A few minutes passed like this, the students slashing away at the paragraph before them, the desks filling behind my back with older students. When I had decided that enough time had passed, I asked Bearbait to read his edited paragraph. He reddened slightly and glared at me. I pleaded silently with him. I needed to make him an example. He glanced down at his page and began to read aloud hesitantly. And as he read I realized, with regret, that he had succeeded at the task. He had crossed out all of the adverbs and adjectives. He was not helping. I needed a mistake to demonstrate the principle, but he was giving me none. Until the end, when he read aloud the last sentence; “I enjoyed this excellent book.”

“A ha!” I cried out in spite of myself. I took his mistake and ran for it. “What word needs to be cut in that last sentence, class?” Bearbait blushed again and I turned away from his reproach. The class was quiet, but I felt a palpable energy from them, a hunger of sorts. Each of them toed the line of their uncertainty. I turned slowly, scanning the class. And now every desk was occupied. It was standing room only. They watched me expectantly, their numbers increasing with each of my deliberate steps. And I realized, with a start, that underneath my nerves something thrummed, something threadbare yet alive. I turned, withholding the answer for another second, pride tearing through my desperate disguise.

The other day, while waiting at Burgermeister for my to-go order, I picked up the local gay rag, paging through it distractedly. And there among the ubiquitous phone sex ads was something a little different:


We represent a handsome GWM HIV-, age 51, 6’0″ with brown hair and eyes with a muscular build. As a physician in San Francisco, he loves travel, good food, volunteering, independent films and dogs. He’s looking for a man in his 30’s to 40’s, slim, energetic, and adventurous. Are you warm, caring and spiritually aware? If you enjoy watching pro football that’s a plus! Respond to Ad Code 2663. (Never a charge to respond – FREE).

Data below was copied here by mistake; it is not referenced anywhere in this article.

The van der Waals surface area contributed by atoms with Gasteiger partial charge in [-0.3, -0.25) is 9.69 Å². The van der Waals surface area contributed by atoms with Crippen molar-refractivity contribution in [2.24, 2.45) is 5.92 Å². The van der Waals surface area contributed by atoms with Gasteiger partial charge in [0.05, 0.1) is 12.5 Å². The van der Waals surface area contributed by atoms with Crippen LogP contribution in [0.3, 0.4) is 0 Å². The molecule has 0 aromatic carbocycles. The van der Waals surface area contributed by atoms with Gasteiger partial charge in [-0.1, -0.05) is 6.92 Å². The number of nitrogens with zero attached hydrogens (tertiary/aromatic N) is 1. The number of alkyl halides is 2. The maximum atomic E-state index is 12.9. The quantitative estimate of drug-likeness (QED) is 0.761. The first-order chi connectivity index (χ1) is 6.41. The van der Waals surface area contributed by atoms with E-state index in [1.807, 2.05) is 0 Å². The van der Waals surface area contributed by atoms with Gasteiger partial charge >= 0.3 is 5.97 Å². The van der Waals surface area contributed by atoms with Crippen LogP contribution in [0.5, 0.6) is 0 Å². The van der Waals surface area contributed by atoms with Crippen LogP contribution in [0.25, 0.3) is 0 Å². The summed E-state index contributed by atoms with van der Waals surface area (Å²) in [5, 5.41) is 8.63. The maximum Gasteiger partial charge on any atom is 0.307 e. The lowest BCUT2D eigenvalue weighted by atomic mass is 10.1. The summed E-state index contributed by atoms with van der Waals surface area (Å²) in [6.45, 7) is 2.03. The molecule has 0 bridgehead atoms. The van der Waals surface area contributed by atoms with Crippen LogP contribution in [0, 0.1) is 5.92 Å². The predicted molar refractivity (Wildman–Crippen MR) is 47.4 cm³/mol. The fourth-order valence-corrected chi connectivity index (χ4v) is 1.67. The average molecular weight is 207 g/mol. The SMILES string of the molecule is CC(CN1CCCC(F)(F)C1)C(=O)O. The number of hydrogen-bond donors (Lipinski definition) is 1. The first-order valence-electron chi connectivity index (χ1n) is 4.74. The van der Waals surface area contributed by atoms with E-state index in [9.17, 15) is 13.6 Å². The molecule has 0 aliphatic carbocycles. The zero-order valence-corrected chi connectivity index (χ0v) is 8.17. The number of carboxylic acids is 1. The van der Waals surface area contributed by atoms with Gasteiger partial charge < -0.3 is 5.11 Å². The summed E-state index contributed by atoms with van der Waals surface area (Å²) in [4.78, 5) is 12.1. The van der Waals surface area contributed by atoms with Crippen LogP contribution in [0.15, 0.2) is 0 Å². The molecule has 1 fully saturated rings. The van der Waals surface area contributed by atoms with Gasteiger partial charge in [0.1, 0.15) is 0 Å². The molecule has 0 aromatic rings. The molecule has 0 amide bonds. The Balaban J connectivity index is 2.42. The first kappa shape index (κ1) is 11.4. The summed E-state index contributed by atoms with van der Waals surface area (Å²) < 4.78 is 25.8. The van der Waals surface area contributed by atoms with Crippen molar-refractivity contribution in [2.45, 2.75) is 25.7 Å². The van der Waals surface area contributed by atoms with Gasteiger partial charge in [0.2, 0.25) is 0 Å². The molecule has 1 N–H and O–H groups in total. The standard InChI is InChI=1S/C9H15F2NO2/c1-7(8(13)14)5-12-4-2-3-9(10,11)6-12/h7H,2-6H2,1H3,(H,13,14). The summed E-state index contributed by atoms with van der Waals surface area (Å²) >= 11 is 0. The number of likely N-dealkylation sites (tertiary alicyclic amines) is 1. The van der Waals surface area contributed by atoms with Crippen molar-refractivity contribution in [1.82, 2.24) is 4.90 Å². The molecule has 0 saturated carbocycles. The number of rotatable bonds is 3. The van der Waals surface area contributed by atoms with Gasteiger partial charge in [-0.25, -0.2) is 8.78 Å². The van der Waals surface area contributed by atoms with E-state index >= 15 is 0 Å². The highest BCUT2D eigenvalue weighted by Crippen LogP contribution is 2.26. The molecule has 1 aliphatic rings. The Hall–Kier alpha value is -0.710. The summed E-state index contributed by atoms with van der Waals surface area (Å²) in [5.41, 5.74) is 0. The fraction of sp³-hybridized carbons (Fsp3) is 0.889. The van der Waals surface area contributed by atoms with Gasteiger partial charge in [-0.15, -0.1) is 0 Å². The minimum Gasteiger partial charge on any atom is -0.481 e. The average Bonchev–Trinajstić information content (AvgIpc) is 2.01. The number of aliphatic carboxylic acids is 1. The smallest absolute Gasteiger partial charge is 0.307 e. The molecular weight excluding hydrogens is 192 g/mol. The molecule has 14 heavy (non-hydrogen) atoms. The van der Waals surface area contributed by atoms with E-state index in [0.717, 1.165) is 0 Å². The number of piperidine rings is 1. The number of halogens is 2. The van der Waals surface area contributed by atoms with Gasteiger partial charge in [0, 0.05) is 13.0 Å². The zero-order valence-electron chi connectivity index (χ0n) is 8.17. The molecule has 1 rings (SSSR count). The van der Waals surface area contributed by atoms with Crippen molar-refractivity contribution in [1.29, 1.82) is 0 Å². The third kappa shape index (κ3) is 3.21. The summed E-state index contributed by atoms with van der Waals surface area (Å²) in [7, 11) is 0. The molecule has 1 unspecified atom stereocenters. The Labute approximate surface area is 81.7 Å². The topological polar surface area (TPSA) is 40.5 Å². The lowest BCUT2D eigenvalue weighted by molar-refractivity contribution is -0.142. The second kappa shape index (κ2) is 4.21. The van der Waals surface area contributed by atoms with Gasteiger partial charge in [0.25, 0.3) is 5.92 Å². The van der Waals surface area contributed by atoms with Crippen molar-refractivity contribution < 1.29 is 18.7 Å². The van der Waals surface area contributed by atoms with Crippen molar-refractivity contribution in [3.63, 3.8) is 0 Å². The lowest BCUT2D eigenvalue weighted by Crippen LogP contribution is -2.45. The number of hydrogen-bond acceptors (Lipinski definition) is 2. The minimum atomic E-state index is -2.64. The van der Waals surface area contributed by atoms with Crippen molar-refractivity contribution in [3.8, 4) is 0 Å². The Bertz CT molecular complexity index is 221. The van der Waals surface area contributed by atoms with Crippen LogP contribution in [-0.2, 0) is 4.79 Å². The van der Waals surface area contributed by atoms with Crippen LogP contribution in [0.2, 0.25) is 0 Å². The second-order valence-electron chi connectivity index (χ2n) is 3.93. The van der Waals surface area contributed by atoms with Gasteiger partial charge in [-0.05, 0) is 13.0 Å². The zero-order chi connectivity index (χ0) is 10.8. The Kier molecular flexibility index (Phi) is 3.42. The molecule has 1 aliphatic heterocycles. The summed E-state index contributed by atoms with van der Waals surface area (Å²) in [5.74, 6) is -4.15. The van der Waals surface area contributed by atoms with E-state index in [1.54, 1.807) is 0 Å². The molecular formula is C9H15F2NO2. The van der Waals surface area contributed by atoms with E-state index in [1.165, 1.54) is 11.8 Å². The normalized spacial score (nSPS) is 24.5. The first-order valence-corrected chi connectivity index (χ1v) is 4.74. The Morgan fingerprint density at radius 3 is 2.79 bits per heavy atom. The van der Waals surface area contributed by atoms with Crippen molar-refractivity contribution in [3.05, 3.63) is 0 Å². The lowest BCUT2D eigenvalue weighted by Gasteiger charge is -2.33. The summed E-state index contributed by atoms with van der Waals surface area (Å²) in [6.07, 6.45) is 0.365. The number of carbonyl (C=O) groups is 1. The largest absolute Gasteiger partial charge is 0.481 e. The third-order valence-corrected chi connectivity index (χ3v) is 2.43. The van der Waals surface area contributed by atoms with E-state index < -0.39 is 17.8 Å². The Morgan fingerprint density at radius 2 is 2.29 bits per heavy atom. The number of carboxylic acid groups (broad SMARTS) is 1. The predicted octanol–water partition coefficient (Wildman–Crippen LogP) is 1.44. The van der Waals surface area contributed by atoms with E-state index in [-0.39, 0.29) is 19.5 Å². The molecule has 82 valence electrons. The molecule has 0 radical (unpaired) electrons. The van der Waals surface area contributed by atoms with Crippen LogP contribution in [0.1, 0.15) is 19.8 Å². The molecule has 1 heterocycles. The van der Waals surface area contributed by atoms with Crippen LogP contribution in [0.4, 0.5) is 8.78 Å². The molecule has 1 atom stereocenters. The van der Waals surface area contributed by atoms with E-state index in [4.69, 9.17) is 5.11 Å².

Find him at:

Free memberships to exceptional men ages 21-35.

Yeah, right. Like he actually volunteers.

We are now officially as lame as straight people. Yay, team.

Party in the Comments

Last week at a restaurant I saw some graffiti in the bathroom. It read:

If one does not love too much, then one does not love enough.

Underneath someone else had scrawled Shut Up.

Thank you, I thought.

Tonight I came home to find several e-mails waiting for me. I think it must mean something (I don’t know what) that I rarely get e-mails from people disagreeing with something I’ve written, or being just plain rude. It probably just means that I write more about personal and not political issues.

Interestingly enough, I wrote a much longer draft of yesterday’s post, a draft that dealt more with the Reagan/AIDS issue that is currently raging through blogdom. Between sentences I was surfing, reading other bloggers’ opinions, other editorials, other message boards. I don’t think it’s an exaggeration to say that I’ve never seen such a heated debate (that’s the polite word). Seems like Reagan’s death has pulled scabs off old wounds, wounds that never healed quite right.

It’s easy to stay within my little blog-buddy circle and think that most bloggers have similar political beliefs as I do. But that’s such a fallacy. Just a little Googling of Reagan and AIDS will prove otherwise. After reading so many articulate opinions on either side of the debate, I got a little overwhelmed, and confused. And in the end I think it’s fair to say that I was a coward, and I deleted most of my post and quoted someone else.

Obviously some of the people who e-mailed me tonight disagreed with Michael Bronski, the man I quoted. Some people thought it was rude (or undemocratic, even) for me not to have comments enabled on my site, where they could tell me what they thought of my indirect opinions. A couple of people called me names. One person questioned the veracity of my relationship with Alfredo, the guy in Nicaragua who was killed. Which was strange, as that had nothing to do with my point (which was that Reagan broke the law and was not, in my book, a hero). But it still stung.

Here’s the thing about comments: I used to have them. And I used to love them. I checked them constantly, and I gauged the worth of that day’s writing by the response I got. Or the lack of response. Then I started to have technical problems with the comments, and I went through a few weeks of trying various applications with mixed results. But I think the final straw came when I posted this rather long, very heartfelt story that I had poured much of my energy and emotional self into. And later I checked the comments where someone had written “Oh my God! I USED TO LIVE IN MINNESOTA TOO!!!”